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Monday, January 17, 2011

The Glory climate satellite will join the A-Team (Aqua, CloudSat, Calipso and Aura) in February 2011

[I hope they have taken the highest possible security measures to protect this satellite before launch.  It will be the nail in the coffin of the wankers spouting "carbon dioxide is natural."]

The Glory climate satellite will join the A-Team (Aqua, CloudSat, Calipso and Aura) in February 2011

A new satellite for studying climate changes is due to be launched February 23, 2011.  The satellite, called Glory, will be joining four other climate satellites - Aqua, CloudSat, CALIPSO, and Aura - in what is known as the A-Train and will orbit 438 miles above the planet.
According to Inside Science, Glory will be carrying out some very complex calculations.  The satellite will measure changes in energy that is entering and exiting the atmosphere as well as the effect that manmade greenhouse gases (GHG) or aerosols, are having on the atmosphere.  The exact method of taking those measurements are described as follows:
The problem seems simple enough: Take the total amount of energy coming to Earth from the sun, subtract what gets reflected back or re-radiated from particles in the atmosphere and see what you have left. If more energy is coming in than going out, it’s getting hotter.   
The next bit is more complicated: Figure out what fraction of these atmospheric particles stems from natural phenomena, such as wind-blown dust and volcanic eruptions, and what is coming from things we can control — our industrial processes, business pursuits and recreational past-times.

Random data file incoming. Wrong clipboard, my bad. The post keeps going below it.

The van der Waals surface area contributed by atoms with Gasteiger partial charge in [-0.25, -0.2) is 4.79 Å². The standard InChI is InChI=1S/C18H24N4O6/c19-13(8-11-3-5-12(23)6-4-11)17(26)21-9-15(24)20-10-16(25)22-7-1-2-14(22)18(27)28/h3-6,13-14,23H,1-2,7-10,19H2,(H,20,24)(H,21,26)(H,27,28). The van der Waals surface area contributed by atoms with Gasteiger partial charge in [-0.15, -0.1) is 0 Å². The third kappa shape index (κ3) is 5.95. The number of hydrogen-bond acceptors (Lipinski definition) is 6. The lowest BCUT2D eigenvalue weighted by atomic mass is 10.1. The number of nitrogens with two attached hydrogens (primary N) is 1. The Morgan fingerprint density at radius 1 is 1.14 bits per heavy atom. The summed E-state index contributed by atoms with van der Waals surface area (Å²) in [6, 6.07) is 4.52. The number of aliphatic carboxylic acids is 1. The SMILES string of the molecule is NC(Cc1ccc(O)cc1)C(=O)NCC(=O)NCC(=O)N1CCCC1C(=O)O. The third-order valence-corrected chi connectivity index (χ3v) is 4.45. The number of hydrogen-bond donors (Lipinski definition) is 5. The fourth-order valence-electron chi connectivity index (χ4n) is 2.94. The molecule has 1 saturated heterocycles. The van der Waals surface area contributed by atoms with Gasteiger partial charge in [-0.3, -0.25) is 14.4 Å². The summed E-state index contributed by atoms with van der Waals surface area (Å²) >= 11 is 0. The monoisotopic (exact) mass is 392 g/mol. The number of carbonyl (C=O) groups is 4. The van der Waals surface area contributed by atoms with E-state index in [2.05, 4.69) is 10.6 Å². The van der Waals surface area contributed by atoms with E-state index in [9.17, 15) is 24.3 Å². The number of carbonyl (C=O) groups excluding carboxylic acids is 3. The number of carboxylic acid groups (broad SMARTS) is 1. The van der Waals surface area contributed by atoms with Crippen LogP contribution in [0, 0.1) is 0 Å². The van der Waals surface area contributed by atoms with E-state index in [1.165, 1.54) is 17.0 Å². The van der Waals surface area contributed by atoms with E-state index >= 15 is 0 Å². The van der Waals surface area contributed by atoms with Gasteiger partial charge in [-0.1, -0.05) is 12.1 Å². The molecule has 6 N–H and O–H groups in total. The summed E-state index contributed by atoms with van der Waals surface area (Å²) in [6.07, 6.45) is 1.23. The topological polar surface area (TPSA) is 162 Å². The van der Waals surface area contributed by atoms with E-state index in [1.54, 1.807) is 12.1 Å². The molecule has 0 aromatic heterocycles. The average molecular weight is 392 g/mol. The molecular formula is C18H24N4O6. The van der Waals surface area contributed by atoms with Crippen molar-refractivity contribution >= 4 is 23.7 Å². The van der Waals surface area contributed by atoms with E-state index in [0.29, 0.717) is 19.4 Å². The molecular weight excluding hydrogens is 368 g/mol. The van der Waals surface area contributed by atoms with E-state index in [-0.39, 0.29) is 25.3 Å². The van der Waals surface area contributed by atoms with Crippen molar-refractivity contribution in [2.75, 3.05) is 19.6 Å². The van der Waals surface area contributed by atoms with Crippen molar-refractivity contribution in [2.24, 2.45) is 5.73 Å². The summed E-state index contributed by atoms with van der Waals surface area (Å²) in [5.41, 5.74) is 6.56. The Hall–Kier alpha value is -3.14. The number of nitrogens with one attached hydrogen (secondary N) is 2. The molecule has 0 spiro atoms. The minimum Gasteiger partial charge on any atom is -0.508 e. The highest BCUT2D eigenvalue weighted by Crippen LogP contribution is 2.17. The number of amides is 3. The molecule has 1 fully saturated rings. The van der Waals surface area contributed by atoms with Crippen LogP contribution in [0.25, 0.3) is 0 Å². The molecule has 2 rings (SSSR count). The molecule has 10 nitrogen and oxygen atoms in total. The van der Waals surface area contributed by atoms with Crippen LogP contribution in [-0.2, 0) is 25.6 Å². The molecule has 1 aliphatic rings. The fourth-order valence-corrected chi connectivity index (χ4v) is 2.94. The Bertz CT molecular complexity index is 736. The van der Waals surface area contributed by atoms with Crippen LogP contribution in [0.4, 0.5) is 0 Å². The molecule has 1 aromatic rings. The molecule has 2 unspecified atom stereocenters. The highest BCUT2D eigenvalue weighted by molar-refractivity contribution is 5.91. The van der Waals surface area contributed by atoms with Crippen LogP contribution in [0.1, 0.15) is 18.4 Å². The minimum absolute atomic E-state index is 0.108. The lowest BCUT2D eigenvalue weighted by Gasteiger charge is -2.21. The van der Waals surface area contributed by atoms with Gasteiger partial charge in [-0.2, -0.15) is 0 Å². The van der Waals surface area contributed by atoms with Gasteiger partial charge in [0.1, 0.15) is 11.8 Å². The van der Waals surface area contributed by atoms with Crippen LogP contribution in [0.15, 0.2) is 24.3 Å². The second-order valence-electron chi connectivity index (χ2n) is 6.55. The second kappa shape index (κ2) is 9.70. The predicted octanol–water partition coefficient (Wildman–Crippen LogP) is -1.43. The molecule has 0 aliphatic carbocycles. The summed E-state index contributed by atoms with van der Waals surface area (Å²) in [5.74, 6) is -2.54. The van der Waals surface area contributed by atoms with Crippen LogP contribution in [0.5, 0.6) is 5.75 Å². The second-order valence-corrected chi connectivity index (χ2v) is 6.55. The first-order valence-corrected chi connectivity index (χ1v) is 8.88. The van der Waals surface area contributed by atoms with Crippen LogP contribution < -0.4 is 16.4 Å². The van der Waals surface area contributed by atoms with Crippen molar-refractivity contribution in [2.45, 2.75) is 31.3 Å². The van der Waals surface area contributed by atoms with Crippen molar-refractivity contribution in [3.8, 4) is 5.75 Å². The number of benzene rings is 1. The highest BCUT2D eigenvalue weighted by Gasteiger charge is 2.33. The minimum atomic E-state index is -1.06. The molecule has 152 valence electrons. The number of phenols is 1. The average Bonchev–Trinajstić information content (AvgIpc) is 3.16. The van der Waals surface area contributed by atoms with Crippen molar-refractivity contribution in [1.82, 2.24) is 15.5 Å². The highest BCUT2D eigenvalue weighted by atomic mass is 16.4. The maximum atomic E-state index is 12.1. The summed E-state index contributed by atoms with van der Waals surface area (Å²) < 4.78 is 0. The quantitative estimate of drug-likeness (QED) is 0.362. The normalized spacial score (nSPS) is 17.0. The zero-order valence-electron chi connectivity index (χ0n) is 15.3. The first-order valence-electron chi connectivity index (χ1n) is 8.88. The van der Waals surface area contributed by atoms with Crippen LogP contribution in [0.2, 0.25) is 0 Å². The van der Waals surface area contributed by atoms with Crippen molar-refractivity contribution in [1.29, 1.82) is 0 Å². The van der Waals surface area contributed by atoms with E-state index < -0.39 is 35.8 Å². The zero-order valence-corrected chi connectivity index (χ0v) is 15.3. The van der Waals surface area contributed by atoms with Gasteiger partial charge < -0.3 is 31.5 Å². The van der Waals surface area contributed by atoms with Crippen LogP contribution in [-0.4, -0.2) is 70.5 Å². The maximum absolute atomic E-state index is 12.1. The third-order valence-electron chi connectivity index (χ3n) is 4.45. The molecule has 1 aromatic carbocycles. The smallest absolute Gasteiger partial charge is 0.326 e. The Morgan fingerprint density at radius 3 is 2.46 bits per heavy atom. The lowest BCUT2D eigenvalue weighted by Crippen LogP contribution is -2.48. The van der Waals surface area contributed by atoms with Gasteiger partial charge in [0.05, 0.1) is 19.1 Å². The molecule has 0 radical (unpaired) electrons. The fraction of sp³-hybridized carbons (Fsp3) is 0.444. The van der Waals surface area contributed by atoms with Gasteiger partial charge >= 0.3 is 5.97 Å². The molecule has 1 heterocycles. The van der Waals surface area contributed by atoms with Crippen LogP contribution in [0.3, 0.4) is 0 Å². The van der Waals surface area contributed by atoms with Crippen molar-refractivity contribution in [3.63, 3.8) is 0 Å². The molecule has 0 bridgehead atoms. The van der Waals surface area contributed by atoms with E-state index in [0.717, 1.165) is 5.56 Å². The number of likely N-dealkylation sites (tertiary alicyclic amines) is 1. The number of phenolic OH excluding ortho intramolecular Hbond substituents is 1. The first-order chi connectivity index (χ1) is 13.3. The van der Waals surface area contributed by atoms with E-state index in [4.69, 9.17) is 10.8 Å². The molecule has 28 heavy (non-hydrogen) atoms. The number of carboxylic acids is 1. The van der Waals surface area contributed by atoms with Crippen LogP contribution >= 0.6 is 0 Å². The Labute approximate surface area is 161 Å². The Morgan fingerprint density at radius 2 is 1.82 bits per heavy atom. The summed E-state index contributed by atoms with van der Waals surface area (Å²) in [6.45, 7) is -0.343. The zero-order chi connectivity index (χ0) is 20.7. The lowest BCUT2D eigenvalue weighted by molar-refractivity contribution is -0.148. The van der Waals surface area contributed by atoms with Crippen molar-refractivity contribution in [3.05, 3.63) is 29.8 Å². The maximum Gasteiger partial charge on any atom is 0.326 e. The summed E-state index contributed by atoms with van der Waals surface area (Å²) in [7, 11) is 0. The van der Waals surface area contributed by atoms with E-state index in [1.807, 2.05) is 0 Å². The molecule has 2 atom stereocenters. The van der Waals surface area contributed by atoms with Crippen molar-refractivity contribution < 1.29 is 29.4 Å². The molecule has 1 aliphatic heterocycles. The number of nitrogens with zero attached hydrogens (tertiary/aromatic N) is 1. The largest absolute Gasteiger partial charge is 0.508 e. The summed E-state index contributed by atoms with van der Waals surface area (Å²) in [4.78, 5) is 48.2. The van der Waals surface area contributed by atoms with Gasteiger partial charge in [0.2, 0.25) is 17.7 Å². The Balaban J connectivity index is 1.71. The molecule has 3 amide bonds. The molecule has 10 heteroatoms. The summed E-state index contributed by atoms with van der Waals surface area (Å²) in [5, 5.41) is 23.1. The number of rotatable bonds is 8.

Got that?  Glory must be both a monitor and an atmospheric probe in order to accomplish its job.  Since it is the only satellite currently performing such services its launch is important.
"The aerosols come in all shapes and sizes and chemical compositions," said Glory project scientist Michael Mishchenko of NASA's Goddard Institute for Space Studies at Columbia University in New York City. "We can get a fairly good idea of the chemical composition and, thereby, of the origin of the particles — is it a natural particle, or a manmade particle? The existing instruments can’t do that.
The other satellites in the A-train, more formally known as the Afternoon Constellation, are carrying out other climate measurements of the same area.  The A-train flies over the equator every day and sends back data that is crunched in computer models to monitor and forecast climate change.
"As we’re starting to set climate policy based on the inputs that are driving climate change, we need to be able to distinguish how much of climate change is stuff that we can control and how much is purely natural," said solar physicist Greg Kopp, with the Laboratory for Atmospheric and Space Physics at the University of Colorado in Boulder
Two more climate change satellites are due to be launched in 2012 and 2013.  All 7 satellites should be able to give scientists a much better grasp of the realities of climate change along with how much of that change is manmade.
A-train satellites

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